Polyamory 101: Navigating Polyamory In Queer Culture

What is a polycule?

Photo by istock

Navigating polyamory can feel simultaneously exciting and daunting. If you’re new to exploring non-monogamy as a dating style — you might have found yourself in the boat of omg there are so many different ways to do this, how do I know what’s right for me?! Anyone who is non-monogamous in any way has had that precise moment.

Because polyamory directly roots from the Greek word πολύ (poly) translating to “many, several,” and the Latin word amor which translates to “love” — there are so many ways to explore this vast dating realm and it can feel a little overwhelming at first. You might find that multiple dating styles work for you or that you really vibe with one in particular and that’s your boundary.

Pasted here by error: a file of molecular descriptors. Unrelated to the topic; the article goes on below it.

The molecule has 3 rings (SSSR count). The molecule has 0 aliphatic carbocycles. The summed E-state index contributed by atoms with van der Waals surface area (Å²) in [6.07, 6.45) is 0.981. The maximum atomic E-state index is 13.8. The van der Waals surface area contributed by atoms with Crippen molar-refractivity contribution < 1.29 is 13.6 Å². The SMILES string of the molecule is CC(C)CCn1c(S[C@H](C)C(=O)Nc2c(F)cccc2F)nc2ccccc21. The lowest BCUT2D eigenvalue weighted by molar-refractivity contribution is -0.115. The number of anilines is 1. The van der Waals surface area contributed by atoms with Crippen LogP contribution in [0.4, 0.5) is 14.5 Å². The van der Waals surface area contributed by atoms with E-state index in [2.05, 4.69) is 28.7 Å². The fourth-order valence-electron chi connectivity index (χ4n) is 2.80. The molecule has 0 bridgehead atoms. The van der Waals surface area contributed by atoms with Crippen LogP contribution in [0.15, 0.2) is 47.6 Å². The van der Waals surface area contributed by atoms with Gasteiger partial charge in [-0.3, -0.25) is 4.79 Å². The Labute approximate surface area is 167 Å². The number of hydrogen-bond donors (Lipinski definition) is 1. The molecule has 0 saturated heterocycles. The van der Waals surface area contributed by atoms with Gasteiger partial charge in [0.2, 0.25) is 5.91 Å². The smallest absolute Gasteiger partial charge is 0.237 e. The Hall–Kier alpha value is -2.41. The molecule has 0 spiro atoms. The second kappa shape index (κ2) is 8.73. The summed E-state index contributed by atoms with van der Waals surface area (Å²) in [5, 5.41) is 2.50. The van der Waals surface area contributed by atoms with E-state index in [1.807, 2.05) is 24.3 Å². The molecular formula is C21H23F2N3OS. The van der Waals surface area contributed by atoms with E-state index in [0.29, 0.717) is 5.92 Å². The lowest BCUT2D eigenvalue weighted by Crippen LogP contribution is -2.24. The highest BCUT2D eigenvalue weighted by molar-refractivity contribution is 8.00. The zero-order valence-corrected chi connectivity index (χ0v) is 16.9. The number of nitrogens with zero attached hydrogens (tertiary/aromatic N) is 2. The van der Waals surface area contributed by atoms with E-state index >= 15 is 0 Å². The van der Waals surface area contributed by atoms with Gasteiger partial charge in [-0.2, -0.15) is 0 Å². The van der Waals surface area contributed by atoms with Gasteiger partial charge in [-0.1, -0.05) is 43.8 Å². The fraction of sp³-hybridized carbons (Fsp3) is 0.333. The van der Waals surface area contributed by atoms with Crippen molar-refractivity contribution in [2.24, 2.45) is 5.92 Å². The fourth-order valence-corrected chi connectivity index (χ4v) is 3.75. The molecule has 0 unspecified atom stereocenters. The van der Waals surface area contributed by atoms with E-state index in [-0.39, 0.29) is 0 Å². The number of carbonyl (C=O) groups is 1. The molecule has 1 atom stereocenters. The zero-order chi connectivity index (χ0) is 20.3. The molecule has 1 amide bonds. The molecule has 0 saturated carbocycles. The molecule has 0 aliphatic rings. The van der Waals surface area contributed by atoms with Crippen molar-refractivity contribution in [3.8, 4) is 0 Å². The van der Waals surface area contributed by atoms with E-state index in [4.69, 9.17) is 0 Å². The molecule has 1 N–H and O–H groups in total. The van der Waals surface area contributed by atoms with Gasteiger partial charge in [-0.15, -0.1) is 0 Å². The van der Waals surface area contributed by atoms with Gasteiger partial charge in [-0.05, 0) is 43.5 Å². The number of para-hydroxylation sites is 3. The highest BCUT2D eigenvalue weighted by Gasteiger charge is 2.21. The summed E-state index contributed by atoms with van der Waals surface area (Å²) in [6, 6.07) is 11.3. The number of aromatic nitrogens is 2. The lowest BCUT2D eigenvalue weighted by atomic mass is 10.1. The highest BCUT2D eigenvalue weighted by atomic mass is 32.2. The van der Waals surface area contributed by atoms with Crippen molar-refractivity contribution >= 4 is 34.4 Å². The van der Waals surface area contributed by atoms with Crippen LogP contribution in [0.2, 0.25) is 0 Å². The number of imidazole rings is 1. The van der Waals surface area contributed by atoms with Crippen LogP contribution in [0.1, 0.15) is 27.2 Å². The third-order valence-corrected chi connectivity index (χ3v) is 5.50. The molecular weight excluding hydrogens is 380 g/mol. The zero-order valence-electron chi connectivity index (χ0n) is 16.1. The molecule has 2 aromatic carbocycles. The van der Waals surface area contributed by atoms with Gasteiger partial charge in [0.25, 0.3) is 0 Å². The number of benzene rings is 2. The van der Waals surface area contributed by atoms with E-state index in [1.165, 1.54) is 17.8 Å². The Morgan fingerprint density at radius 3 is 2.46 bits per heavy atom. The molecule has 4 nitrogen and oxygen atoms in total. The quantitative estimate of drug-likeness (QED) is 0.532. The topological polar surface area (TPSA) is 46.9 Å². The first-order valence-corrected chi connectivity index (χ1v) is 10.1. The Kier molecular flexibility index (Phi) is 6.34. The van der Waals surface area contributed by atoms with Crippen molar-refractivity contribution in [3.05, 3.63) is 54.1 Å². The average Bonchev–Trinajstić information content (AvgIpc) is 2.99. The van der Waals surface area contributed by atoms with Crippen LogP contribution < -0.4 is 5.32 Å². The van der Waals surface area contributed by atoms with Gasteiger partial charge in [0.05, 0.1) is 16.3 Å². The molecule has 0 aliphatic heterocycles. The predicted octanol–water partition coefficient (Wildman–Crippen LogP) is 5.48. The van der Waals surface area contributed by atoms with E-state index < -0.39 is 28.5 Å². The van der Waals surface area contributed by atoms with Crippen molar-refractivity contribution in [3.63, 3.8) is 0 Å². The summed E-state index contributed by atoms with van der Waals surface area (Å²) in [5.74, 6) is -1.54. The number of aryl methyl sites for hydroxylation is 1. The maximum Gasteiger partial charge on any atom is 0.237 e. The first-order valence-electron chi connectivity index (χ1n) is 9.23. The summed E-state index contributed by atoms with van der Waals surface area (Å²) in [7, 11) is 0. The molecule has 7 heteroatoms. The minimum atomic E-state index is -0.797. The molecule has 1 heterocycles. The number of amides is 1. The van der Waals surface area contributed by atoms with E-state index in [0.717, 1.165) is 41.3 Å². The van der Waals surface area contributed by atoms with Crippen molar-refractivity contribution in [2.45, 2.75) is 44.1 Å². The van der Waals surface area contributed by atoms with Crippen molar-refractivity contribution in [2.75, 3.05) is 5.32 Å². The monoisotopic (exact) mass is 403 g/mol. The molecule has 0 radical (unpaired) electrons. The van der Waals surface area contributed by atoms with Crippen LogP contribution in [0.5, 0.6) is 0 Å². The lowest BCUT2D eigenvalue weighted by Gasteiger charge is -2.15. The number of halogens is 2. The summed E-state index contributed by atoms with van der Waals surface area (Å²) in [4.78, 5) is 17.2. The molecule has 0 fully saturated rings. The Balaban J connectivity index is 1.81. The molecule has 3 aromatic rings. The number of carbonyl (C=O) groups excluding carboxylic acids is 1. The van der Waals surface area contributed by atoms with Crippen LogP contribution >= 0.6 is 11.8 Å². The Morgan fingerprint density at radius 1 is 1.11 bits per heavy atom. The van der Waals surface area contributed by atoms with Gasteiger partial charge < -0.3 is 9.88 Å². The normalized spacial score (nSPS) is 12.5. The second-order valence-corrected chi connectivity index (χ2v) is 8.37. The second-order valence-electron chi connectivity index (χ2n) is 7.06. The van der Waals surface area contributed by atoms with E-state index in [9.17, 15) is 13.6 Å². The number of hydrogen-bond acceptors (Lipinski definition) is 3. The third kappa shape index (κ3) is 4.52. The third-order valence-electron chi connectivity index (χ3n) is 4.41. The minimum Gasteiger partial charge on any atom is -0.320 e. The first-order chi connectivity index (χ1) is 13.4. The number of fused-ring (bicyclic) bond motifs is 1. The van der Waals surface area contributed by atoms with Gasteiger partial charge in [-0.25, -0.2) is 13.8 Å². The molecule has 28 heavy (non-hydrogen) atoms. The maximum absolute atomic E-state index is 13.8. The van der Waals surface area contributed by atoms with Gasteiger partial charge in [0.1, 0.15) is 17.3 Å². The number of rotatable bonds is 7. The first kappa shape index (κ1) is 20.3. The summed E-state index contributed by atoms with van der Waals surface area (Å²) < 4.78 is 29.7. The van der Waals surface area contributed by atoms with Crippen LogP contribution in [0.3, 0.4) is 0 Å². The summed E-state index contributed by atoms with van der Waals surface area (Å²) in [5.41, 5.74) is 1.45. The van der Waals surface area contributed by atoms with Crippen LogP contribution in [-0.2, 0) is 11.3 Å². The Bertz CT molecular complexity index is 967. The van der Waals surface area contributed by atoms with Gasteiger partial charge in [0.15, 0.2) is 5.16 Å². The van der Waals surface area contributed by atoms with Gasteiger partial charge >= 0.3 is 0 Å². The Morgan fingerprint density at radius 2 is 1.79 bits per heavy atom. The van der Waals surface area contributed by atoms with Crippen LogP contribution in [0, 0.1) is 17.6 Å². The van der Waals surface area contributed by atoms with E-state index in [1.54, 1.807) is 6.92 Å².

Figuring these things out sometimes take time — and if you’re trying to figure it out while dating people, it can be messy but wonderful. You’ll learn that you have so much to say about your boundaries (more than you ever thought possible when dating monogamously). You’ll find that you might really like someone but you have completely non-compatible relationship styles.

Embrace this new found exploration and let’s dive in to figure out what kind of poly relationships might feel good for you.


This is a broad definition which can definitely be sub-defined but many people identify this way, so it’s important to include. While this identity often gets misunderstood as a representation of all the below definitions, it means a person who loves and has romantic relationships with multiple people. This can take many different forms (some of which are covered below) and many poly people also sub-identify within those areas. You may hear polyamorous people refer to their circle of dating as a “polycule” which may include people they’re dating and people who are in that same dating circle but they aren’t directly involved with.